The Day That Derby Won The Cup

The Day That Derby Won The Cup… cover144 pages.
Text and pictures

ON 27 April 1946, Derby County won the FA Cup. It was the first Cup Final since the end of the Second World War, the Rams’ first appearance at the Empire Stadium, and the first time in their 62-year history that they had lifted the trophy.

Through interviews with the Cup-winning team, the newspapers of the day, including match reports on every cup-tie on the road to Wembley, and fascinating photographs, The Day That Derby Won The Cup tells the dramatic story of that epic season. Read about

The midnight taxi dash to sign Raich Carter
The strike threat by Rams players
The injured players who missed the Final
The pub landlord who took over as manager
The lifting of the gypsies’ curse
The row over ticket allocations
The civic dinner that never was
The storm when the Rams refused to play for British troops

The Day That Derby Won The Cup is a must for every Rams fan who treasures their club’s history and this unique moment in it.



In the Market Place, thousands danced to the accompaniment of the Rolls-Royce Band, which competed with several impromptu “orchestras” around the square. At midnight, a huge crowd sang Abide With Me before falling into a two-minute silence to remember the dead. Six long, war weary years were finally over. Now the nation could attempt to rebuild their lives and to return to normality, whatever that was.

“It’s A Nightmare For Soccer Managers”, the Daily Mail reported: “There has been a lot of head scratching by harassed football club managers over the heavy League programme … Almost every manager has a story to tell of borrowing and making-do …. They have had to beg to secure the release of their men in the forces … Then there is the travel problem. The luxury motor coaches in which teams travelled the country in 1939 have gone; trains are fewer. It is a good thing that there is no trip like the 480 miles Derby County had to cover last week to play Plymouth … 480 miles these days, when it is impossible to reserve train accommodation, and even the corridors are packed, is no joke for any team.”

Towards the end of the 1943-44 season Derby County had a new full-time manager. It was their first such appointment since George Jobey had arrived at the Baseball Ground in the summer of 1925. When the Rams had re-formed, Jobey was not in a position to pick up the reins again. At the Midland Hotel, Derby, in 1941, a joint FA-Football League commission had found him and several directors guilty of paying illegal wages and bonuses to Rams players throughout the 1930s. Jobey’s punishment was a sine die suspension from all football. This was lifted in 1945, but by then the Rams were on their way to winning the FA Cup. And it was Ted Magner who set them on the road to Wembley.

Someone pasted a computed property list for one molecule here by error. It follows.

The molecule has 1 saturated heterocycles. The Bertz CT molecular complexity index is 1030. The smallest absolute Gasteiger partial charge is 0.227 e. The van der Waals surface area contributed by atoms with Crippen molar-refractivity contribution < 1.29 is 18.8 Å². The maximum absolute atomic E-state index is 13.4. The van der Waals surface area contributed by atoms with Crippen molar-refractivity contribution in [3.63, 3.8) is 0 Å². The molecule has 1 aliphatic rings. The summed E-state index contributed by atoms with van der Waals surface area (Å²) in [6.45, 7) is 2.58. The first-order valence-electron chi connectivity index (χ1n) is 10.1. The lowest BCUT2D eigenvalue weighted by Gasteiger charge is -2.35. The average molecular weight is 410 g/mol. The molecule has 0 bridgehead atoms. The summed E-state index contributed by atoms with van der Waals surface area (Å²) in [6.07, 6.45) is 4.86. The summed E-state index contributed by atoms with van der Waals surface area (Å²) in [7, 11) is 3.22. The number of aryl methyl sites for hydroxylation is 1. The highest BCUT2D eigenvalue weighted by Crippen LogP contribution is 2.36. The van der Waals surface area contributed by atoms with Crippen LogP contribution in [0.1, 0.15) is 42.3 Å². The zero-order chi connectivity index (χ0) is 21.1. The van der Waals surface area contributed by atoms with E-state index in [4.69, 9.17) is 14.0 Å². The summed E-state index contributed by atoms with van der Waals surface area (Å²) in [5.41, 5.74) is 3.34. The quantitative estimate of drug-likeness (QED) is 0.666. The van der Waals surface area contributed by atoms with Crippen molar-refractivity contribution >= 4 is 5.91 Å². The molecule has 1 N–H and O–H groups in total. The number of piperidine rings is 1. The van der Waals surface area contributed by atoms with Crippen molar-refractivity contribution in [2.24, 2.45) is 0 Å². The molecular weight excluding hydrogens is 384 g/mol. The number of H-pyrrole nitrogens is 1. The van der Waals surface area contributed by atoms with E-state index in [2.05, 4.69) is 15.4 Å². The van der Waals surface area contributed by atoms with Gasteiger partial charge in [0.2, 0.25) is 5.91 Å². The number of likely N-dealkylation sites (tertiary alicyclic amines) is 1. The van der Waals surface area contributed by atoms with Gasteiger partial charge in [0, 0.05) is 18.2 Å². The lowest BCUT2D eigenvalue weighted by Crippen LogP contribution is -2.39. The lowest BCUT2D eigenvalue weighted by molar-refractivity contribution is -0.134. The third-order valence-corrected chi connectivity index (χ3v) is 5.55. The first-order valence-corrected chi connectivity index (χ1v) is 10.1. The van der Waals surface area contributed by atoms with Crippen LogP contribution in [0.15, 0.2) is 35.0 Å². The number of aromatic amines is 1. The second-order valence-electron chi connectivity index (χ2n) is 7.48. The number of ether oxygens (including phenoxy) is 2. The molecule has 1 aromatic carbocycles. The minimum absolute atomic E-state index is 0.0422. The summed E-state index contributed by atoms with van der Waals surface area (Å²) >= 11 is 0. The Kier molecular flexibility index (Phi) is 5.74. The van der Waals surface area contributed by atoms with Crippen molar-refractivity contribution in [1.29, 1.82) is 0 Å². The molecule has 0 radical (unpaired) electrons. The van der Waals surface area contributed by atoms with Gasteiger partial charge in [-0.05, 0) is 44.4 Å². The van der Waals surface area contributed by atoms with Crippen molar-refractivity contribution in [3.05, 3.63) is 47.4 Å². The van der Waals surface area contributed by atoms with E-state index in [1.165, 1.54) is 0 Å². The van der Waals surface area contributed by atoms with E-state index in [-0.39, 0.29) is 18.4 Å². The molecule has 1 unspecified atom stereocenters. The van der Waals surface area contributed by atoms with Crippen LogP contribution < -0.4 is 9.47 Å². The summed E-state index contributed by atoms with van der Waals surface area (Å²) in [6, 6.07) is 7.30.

Although before setting off for Birmingham many supporters had taken the trouble to vote in the first Derbyshire County Council elections to be held since 1937, many more had taken what the Evening Telegraph described as “French leave”. Ley’s had given workers permission to be absent on Saturday morning, but a machine moulder at an Ilkeston foundry was suspended for taking time off to watch the match. Sixty of his colleagues came out on strike.

Sixty-five thousand fans had watched the Hillsborough game. It was a huge attendance, but it would be eclipsed by the replay, four days later. When young wing-half Jim Bullions sat nervously in the Maine Road dressing room, minutes before the semi-final replay was due to get under way, he thought he could hear thunder. The noise started as a low rumble, and slowly built up into a crescendo.

The same day as the announcement, the Evening Telegraph reported that Cornish new potatoes were now available in Derby – at ten shillings per pound – and English asparagus was for sale at £1 5s 0d per bunch. The average weekly in Britain was just over £7. No wonder many people had been angered by plans for a civic meal for some footballers.

But would Derby soon have the FA Cup? First there was a threatened players’ strike to overcome. The Derby players were furious that their wives had been given cheaper stand tickets than those allocated to directors’ wives. Led by senior players, Doherty, Carter and Nicholas, they told the club chairman, Ben Robshaw: “No decent tickets, no game.” Until the day he died, Carter was adamant that the 1946 FA Cup final would not have gone ahead if the Derby directors had not relented: “It was an insult, the directors’ wives sitting under cover right near the Royal Box and our wives out in the open.”